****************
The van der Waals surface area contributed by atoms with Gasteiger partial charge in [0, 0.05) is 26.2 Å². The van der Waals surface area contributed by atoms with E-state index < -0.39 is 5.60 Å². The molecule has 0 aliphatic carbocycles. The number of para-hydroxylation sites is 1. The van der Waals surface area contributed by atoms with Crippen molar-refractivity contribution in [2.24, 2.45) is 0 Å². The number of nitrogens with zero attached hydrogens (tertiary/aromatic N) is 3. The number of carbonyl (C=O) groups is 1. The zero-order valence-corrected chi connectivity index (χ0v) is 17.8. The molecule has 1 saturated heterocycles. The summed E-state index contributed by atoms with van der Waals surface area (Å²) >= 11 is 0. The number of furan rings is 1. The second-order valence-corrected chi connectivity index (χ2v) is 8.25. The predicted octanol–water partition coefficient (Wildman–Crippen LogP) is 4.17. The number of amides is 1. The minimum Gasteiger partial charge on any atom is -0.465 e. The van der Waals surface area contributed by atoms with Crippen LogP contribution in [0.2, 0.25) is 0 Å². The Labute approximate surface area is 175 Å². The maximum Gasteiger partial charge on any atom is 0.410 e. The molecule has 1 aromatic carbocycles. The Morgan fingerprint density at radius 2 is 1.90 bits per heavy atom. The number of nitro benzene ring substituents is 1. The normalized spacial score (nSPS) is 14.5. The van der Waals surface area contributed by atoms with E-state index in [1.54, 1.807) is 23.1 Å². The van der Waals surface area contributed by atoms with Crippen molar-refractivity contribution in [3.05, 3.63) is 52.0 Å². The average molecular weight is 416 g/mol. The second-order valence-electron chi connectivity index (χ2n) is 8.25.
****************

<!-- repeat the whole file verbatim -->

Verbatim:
The van der Waals surface area contributed by atoms with Gasteiger partial charge in [0, 0.05) is 26.2 Å². The van der Waals surface area contributed by atoms with E-state index < -0.39 is 5.60 Å². The molecule has 0 aliphatic carbocycles. The number of para-hydroxylation sites is 1. The van der Waals surface area contributed by atoms with Crippen molar-refractivity contribution in [2.24, 2.45) is 0 Å². The number of nitrogens with zero attached hydrogens (tertiary/aromatic N) is 3. The number of carbonyl (C=O) groups is 1. The zero-order valence-corrected chi connectivity index (χ0v) is 17.8. The molecule has 1 saturated heterocycles. The summed E-state index contributed by atoms with van der Waals surface area (Å²) >= 11 is 0. The number of furan rings is 1. The second-order valence-corrected chi connectivity index (χ2v) is 8.25. The predicted octanol–water partition coefficient (Wildman–Crippen LogP) is 4.17. The number of amides is 1. The minimum Gasteiger partial charge on any atom is -0.465 e. The van der Waals surface area contributed by atoms with Crippen LogP contribution in [0.2, 0.25) is 0 Å². The Labute approximate surface area is 175 Å². The maximum Gasteiger partial charge on any atom is 0.410 e. The molecule has 1 aromatic carbocycles. The Morgan fingerprint density at radius 2 is 1.90 bits per heavy atom. The number of nitro benzene ring substituents is 1. The normalized spacial score (nSPS) is 14.5. The van der Waals surface area contributed by atoms with E-state index in [1.54, 1.807) is 23.1 Å². The van der Waals surface area contributed by atoms with Crippen molar-refractivity contribution in [3.05, 3.63) is 52.0 Å². The average molecular weight is 416 g/mol. The second-order valence-electron chi connectivity index (χ2n) is 8.25.